They might not have been Canada’s fights but some of the Canadians who chose to take up arms became some of the most distinguished soldiers on the battlefield.
Of the 10,312 soldiers buried in the U.S. Civil War cemetery at Marietta, Georgia, only two received the highest American award for bravery in the face of the enemy. One of the men to receive the Medal of Honor was Denis Buckley, a Canadian.
Buried under the wrong name for 140 years, Buckley is one of 104 known Canadians who have earned the medal. Bart Armstrong, a Saanich resident and the only Canadian member of the Medal of Honor Historical Society, was instrumental in uncovering Buckley’s story and that of some 50 other Canadians who were awarded the highest honour in the U.S. military.
For the second year in a row, the 62-year-old Armstrong is hosting an information booth at the Royal B.C. Museum to educate visitors on the Canadian recipients of the medal.
“About 95 per cent of the time, the people who I’m talking to don’t have a clue what I’m talking about,” said Armstrong, who served 17 years in the Canadian Forces and retired as a Master Warrant Officer.
“In the United States, unfortunately, they don’t go out of their way to say ‘Hey, there are a lot of other countries who have helped us as well.’”
The trend of Canadians fighting for the U.S. dates back to the 1860s – prior to Canada’s official confederation – when American men from along the eastern seaboard often relocated to Canada during the war. When their children grew up, some would go back across the border to fight for the U.S.
“In lots of the regiments where our guys were, they earned the only medal in that regiment. It’s kinda neat to say that a Canadian did that.”
Armstrong, also the past president of the Victoria Genealogical Society, has findings from his research stacked up around his Saanich home – referred to as the satellite office by his American colleagues in the Medal of Honor Historical Society. For 11 years he has uncovered photos, records and family histories of otherwise unrecognized Canadian war heroes. Among them is Douglas Munro, the only member of the U.S. Coast Guard to ever be awarded the Medal of Honor.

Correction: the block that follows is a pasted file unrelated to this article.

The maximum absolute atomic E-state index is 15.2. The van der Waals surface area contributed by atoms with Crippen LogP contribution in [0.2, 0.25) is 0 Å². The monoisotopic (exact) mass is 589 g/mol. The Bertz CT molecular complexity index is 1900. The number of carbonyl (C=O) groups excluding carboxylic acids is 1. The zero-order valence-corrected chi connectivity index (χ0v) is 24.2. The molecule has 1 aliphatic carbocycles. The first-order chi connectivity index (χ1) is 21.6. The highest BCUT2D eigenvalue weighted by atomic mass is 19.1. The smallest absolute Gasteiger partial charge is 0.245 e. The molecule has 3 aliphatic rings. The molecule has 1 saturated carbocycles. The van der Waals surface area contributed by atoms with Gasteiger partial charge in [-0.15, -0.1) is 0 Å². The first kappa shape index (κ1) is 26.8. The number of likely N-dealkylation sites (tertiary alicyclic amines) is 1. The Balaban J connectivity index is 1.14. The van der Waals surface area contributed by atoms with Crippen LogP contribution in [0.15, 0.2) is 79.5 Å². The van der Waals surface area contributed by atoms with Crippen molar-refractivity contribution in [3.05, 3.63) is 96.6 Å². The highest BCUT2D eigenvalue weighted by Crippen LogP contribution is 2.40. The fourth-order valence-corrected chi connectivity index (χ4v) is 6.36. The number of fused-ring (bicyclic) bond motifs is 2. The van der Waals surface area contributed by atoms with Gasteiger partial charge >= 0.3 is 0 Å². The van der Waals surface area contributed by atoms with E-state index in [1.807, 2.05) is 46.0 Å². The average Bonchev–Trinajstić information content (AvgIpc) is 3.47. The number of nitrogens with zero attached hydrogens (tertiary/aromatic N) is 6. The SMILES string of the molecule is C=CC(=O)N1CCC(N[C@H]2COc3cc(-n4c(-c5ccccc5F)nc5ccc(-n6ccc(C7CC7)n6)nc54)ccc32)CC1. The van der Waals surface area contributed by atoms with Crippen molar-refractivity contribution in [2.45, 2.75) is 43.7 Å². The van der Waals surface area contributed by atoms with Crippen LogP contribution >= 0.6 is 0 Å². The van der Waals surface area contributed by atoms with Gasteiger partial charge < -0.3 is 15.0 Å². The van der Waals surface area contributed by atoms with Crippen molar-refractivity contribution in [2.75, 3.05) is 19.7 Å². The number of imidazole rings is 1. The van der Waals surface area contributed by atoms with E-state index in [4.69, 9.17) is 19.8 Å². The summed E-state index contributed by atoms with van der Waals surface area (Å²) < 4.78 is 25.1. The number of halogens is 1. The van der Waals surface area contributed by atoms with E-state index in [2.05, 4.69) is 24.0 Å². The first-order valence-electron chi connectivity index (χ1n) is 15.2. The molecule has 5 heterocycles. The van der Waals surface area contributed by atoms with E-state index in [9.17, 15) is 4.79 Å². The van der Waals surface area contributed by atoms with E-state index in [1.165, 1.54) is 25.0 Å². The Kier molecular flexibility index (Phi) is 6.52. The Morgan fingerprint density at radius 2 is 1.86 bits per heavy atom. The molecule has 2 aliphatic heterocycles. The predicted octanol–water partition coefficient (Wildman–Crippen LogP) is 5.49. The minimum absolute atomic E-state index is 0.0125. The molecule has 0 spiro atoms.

Armstrong has been recognized by the Canadian government for his work, which he hopes to one day publish. Until then, he continues to honour Canadian Medal of Honor recipients with memorial ceremonies, while educating all those interested on both sides of the border. While sharing their history can make some American’s “edgy,” Armstrong said, most are open to learning more about people from other nation’s who played significant roles.
“The purpose of the conversation isn’t to insult (American forces), actually, it’s complimenting (them), by showing how much (they’re) willing to open (their) arms to others.”
Armstrong’s booth is on display at the Royal B.C. Museum from Nov. 7-11 and will be open to the public free of charge.
Canadian leaves legacy in American Coast Guard
Douglas Munro was born to American parents in Vancouver before his father’s railway work saw the family relocated to Washington State. Munro lived most of his life in the United States where he joined the U.S. Coast Guard and became a signalman. During the Guadalcanal Campaign of the Second World War, Munro led a detachment of boats in transporting 500 marines ashore. Soon after Munro landed the marines, the troops were driven back into the ocean.
Under his direction, the coast guard vessels successfully evacuated the men – until the last boat of marines was caught in a drift. Munro lodged his own boat between the marines and enemy lines. He was killed in the crossfire and posthumously awarded the Medal of Honor.